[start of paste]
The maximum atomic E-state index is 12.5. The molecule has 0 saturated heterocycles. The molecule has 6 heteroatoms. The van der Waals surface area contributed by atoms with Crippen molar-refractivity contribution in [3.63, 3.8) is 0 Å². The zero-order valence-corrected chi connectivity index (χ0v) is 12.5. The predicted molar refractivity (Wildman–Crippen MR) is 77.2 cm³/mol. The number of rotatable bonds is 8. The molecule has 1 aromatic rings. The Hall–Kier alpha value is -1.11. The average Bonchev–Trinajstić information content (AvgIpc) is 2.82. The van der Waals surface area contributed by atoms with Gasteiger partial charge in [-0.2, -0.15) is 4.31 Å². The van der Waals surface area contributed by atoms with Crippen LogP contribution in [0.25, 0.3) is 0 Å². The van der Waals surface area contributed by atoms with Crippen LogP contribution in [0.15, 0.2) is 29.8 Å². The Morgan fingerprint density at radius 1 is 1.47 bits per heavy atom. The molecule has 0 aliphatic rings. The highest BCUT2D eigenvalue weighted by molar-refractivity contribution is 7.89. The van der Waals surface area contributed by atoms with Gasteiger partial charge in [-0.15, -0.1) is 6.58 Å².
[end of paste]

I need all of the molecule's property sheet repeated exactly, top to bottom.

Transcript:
The maximum atomic E-state index is 12.5. The molecule has 0 saturated heterocycles. The molecule has 6 heteroatoms. The van der Waals surface area contributed by atoms with Crippen molar-refractivity contribution in [3.63, 3.8) is 0 Å². The zero-order valence-corrected chi connectivity index (χ0v) is 12.5. The predicted molar refractivity (Wildman–Crippen MR) is 77.2 cm³/mol. The number of rotatable bonds is 8. The molecule has 1 aromatic rings. The Hall–Kier alpha value is -1.11. The average Bonchev–Trinajstić information content (AvgIpc) is 2.82. The van der Waals surface area contributed by atoms with Gasteiger partial charge in [-0.2, -0.15) is 4.31 Å². The van der Waals surface area contributed by atoms with Crippen LogP contribution in [0.25, 0.3) is 0 Å². The van der Waals surface area contributed by atoms with Crippen LogP contribution in [0.15, 0.2) is 29.8 Å². The Morgan fingerprint density at radius 1 is 1.47 bits per heavy atom. The molecule has 0 aliphatic rings. The highest BCUT2D eigenvalue weighted by molar-refractivity contribution is 7.89. The van der Waals surface area contributed by atoms with Gasteiger partial charge in [-0.15, -0.1) is 6.58 Å².